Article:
"I made bad choices," Pres. Obama said yesterday. "I got high." And he also became the President of the United States. So then, how exactly did getting high harm his growth and development?
In the speech to promote his "My Brother's Keeper" initiative to help boys and men of color, Obama explained:
"I didn't have a dad in the house. I was angry about even it though I didn't necessarily realize it at the time. I made bad choices. I got high, without always thinking about the harm that it could do. I didn't always take school as seriously as I should have. I made excuses. Sometimes I sold myself short… I grew up in an environment that was a little bit more forgiving. So when I made a mistake the consequences were not as severe."
Well, first of all, the consequences were not as severe because he never was arrested for possessing marijuana or cocaine during his teen years growing up in Hawaii. Had he been busted for pot or coke, Obama's options might have been diminshed. Of course, we'll never know.
What we do know is the future President "inhaled frequently" because "that was the point," he quipped during his 2008 campaign, making a joke of Bill Clinton's pot-use denial.
In front of a group of minors and a crowd of parents, Obama can't be expected to to cavalierly discuss his own drug use when he was a teenager. It would be perceived as irresponsible if he said anything other than what he did. But this is just a presidential smokescreen.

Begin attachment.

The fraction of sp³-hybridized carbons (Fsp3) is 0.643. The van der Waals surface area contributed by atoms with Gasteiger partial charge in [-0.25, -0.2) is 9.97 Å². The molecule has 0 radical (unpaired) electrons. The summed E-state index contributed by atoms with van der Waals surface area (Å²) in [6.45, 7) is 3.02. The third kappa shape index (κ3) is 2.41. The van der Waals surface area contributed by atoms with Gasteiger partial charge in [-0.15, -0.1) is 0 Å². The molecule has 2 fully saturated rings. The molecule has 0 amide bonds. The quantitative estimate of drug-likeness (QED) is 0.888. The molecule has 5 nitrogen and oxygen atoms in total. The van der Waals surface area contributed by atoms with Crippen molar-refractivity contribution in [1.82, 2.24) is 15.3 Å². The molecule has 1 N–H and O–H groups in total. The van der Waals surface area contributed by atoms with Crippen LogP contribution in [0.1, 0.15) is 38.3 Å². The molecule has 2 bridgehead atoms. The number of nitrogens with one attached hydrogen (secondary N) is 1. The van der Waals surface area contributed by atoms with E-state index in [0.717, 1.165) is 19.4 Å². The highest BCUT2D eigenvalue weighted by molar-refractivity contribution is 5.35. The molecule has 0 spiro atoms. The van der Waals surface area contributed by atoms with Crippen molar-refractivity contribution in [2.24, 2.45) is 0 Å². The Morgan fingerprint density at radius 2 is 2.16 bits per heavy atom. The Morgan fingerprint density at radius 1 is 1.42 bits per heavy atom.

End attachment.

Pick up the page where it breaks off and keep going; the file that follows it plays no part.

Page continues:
It's a shame that Obama can't look look back at his youthful experimentation as somehow beneficial. It informed and perhaps changed his life. So rather than calling it "bad choices" and a "bad habit," as he recently said, Obama could state that he had good times on pot, but he doesn't recommend it for anyone other than adults, especially because boys and men of color are more likely to get arrested. That makes sense. That would be a fair representation of his views. And it wouldn't paint him as hypocrite.
Who's side is Obama on anyway? The drug warriors or the drug reformers? He can't seem to make up his mind. Well, he should and fast, because the whole world is watching.